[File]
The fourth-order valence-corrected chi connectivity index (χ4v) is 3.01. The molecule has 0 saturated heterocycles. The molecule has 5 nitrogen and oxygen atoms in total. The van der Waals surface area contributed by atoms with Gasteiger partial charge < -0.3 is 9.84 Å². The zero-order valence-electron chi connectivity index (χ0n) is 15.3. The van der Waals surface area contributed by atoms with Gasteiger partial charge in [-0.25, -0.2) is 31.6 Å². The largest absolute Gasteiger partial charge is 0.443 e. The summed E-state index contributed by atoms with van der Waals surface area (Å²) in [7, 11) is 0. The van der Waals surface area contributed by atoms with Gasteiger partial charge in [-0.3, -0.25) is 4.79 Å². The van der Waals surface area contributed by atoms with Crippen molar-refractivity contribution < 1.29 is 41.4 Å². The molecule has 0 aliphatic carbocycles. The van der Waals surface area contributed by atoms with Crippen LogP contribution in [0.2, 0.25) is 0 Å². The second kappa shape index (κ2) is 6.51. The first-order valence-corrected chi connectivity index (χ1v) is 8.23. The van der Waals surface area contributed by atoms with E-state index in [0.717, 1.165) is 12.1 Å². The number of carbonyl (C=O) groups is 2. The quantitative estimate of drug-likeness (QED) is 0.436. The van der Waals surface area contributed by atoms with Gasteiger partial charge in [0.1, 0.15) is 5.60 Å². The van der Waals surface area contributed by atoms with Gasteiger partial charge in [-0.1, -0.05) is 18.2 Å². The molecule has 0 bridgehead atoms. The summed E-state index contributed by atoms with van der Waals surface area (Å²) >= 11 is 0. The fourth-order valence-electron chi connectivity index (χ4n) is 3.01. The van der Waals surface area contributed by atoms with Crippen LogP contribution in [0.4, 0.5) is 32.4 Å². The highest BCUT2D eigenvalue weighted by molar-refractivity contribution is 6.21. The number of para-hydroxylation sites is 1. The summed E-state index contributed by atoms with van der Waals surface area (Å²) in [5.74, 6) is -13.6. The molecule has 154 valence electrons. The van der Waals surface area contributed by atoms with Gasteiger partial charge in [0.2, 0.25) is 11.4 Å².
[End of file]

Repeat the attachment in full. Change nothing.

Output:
The fourth-order valence-corrected chi connectivity index (χ4v) is 3.01. The molecule has 0 saturated heterocycles. The molecule has 5 nitrogen and oxygen atoms in total. The van der Waals surface area contributed by atoms with Gasteiger partial charge < -0.3 is 9.84 Å². The zero-order valence-electron chi connectivity index (χ0n) is 15.3. The van der Waals surface area contributed by atoms with Gasteiger partial charge in [-0.25, -0.2) is 31.6 Å². The largest absolute Gasteiger partial charge is 0.443 e. The summed E-state index contributed by atoms with van der Waals surface area (Å²) in [7, 11) is 0. The van der Waals surface area contributed by atoms with Gasteiger partial charge in [-0.3, -0.25) is 4.79 Å². The van der Waals surface area contributed by atoms with Crippen molar-refractivity contribution < 1.29 is 41.4 Å². The molecule has 0 aliphatic carbocycles. The van der Waals surface area contributed by atoms with Crippen LogP contribution in [0.2, 0.25) is 0 Å². The second kappa shape index (κ2) is 6.51. The first-order valence-corrected chi connectivity index (χ1v) is 8.23. The van der Waals surface area contributed by atoms with E-state index in [0.717, 1.165) is 12.1 Å². The number of carbonyl (C=O) groups is 2. The quantitative estimate of drug-likeness (QED) is 0.436. The van der Waals surface area contributed by atoms with Gasteiger partial charge in [0.1, 0.15) is 5.60 Å². The van der Waals surface area contributed by atoms with Gasteiger partial charge in [-0.1, -0.05) is 18.2 Å². The molecule has 0 bridgehead atoms. The summed E-state index contributed by atoms with van der Waals surface area (Å²) >= 11 is 0. The fourth-order valence-electron chi connectivity index (χ4n) is 3.01. The van der Waals surface area contributed by atoms with Crippen LogP contribution in [0.4, 0.5) is 32.4 Å². The highest BCUT2D eigenvalue weighted by molar-refractivity contribution is 6.21. The number of para-hydroxylation sites is 1. The summed E-state index contributed by atoms with van der Waals surface area (Å²) in [5.74, 6) is -13.6. The molecule has 154 valence electrons. The van der Waals surface area contributed by atoms with Gasteiger partial charge in [0.2, 0.25) is 11.4 Å².